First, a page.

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Warm Nights, Hot Grills and Perfect Pairings

etoile Restaurant Chef Perry Hoffman is on a roll. Fresh of etoile earning its first Michelin star late last year, Perry was recently named a San Franciso Chronicle Rising Star Chef - one of only five chefs to receive this honor. Grateful for recognition of the unique, wine-centric culinary experience he’s creating, Perry’s now turning his attention to grilled dishes of the warm summer months.

etoile Restaurant Chef Perry Hoffman is on a roll. Fresh of etoile earning its first Michelin star late last year, Perry was recently named a San Franciso Chronicle Rising Star Chef - one of only five chefs to receive this honor.

Grateful for recognition of the unique, wine-centric culinary experience he’s creating, Perry’s now turning his attention to grilled dishes of the warm summer months. Tucked away in the hills of Yountville—with a sprawling edible garden at his doorstep and the full portfolio of Chandon wines to inspire his palate—Perry has al fresco dining on his mind.

“Any chef who spends his or her life indoors loves getting outside and cooking. I don’t think there’s anything better than, any day of the week, enjoying sunshine and the smell when you first heat up a grill. Nothing’s on the grill yet, just the essence of what you cooked last time, but it smells so good.”

We can all appreciate the simple pleasures of a backyard barbecue with family and friends, but how to truly make your grill sing? Perry offers some expert advice:

The secret to great meat is the heat.

“First, clean the grill. Brush everything down, and then season it with a little olive oil on a rag, and make sure all those bars are coated—in the restaurant, we prefer to use duck fat.

“That barbecue should really be hot, hot, hot when you first put your proteins on, and then you can turn it down to slow cook if you want. Think of it like you’re cooking in a pan on a stove. You want a hot pan to get that initial sear, and then you drop the temperature down afterward.”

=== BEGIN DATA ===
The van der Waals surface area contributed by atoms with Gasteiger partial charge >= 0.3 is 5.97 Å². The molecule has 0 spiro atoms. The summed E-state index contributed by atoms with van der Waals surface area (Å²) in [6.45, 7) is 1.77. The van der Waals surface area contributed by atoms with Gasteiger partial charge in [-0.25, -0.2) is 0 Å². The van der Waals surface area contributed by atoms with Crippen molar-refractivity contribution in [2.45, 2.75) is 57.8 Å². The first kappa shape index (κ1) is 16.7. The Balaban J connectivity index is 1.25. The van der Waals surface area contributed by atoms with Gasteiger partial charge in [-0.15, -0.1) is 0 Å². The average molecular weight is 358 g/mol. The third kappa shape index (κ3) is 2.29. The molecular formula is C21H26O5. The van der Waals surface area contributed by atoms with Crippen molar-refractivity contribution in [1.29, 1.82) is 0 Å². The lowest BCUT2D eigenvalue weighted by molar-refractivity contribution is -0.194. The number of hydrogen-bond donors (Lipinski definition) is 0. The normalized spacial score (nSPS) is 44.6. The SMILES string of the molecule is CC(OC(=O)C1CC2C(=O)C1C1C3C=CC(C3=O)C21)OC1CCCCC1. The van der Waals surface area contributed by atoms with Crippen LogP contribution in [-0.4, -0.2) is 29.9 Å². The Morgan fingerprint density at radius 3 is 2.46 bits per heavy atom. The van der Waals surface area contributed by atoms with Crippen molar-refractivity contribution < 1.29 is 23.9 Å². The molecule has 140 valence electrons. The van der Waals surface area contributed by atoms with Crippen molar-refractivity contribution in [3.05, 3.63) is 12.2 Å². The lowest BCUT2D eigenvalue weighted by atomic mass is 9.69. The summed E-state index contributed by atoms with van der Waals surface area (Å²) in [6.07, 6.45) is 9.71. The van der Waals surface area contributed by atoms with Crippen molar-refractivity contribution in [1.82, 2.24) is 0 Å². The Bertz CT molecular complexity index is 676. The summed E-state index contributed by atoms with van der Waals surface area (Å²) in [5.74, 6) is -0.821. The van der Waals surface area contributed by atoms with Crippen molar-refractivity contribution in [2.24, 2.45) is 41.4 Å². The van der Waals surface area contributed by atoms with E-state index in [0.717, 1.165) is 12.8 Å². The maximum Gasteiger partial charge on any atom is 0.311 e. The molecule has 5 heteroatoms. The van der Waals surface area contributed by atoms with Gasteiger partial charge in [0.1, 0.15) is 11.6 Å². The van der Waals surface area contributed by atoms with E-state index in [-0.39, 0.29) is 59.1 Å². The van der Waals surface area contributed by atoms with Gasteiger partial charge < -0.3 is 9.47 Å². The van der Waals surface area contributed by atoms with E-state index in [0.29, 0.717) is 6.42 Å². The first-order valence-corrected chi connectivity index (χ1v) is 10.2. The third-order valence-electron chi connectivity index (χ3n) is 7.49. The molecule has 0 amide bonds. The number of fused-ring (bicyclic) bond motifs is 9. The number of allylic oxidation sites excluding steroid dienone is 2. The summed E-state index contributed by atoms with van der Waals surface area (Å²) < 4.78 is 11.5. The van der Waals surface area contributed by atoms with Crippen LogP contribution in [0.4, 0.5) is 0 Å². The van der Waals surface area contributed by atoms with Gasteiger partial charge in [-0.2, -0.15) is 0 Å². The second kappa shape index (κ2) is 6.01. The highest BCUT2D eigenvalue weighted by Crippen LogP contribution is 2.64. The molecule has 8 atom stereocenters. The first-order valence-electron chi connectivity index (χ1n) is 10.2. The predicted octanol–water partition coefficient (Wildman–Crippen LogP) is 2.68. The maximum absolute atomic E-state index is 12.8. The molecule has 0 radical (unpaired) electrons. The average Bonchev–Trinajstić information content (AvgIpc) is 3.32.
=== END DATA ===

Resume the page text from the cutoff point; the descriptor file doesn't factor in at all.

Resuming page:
Pair outside the box.

Oftentimes, the at-home chef assumes heavy meat dishes need to be paired with similarly hearty wines. Not so, says Perry, who adds that sparkling wine is an under-appreciated food-pairing option.

"With sparkling, for us, it's really hard to find something with which is doesn't pair well. Chandon has such a great portfolio of sparkling wines, there's one that fits every category.

“For example, say you have a bottle of Brut Classic. The acidity is pretty good. It’s bright, crisp apple, and there’s a bit of ginger going on, so think about that. Do I really want this crisp wine to go with a crisp grilled dish? [Instead] you want the acidity in the wine to help break through, say, a grilled, marinated short rib or rack of rib.

“For me, it’s the overall balance of having a great, heavy piece of grilled meat and this crisp, sparkling wine to cut right through it. It leaves you balanced at the end of the meal, instead of having a big old heavy piece of meat with a big old heavy glass of red wine.

“Or, take the Blanc de Blanc. [It pairs well with] grilled asparagus—the green flavor and minerality work together. Another thing we love to pair is duck with a Pinot Meunier or Pinot Noir. The natural flavor of duck pairs great with those varietals. Grilled duck is such a summertime thing for me, but I think it gets overlooked. You have to be careful because duck has those big layers of fat, but just go really slow on the side of the grill, not over direct flame.”

Eat your vegetables.

“Any type of protein is always great, but some of the best things to do on the grill are vegetables. Hands down, my favorite way to do corn is to just rub it down with olive oil, salt and pepper, and a little bit of lime zest, and throw it right on the grill. Not to where it’s burned, but really browned—it’s just so sweet.

“Another trick a lot of people don’t think to do is to take potatoes and let them marinate in garlic, thyme and olive oil, and just grill really slowly on a mesquite grill. You get this smoky flavor and it’s soft and tender, but crispy on the outside.”

In Perry’s estimation, summer grilling isn’t only about summer dining. One of his family’s favorite winter traditions is actually begun in the summer.

“At the end of the summer when we have all these extra tomatoes in the backyard, my family has always put them on the grill and charred them, and then made this great, homemade, grilled tomato sauce, and canned it. It takes on that smoky, grilled flavor, and it’s just so good over roast chicken on that first rainy day in November. It’s like, ‘Oh yeah, I remember summer. That was nice.’”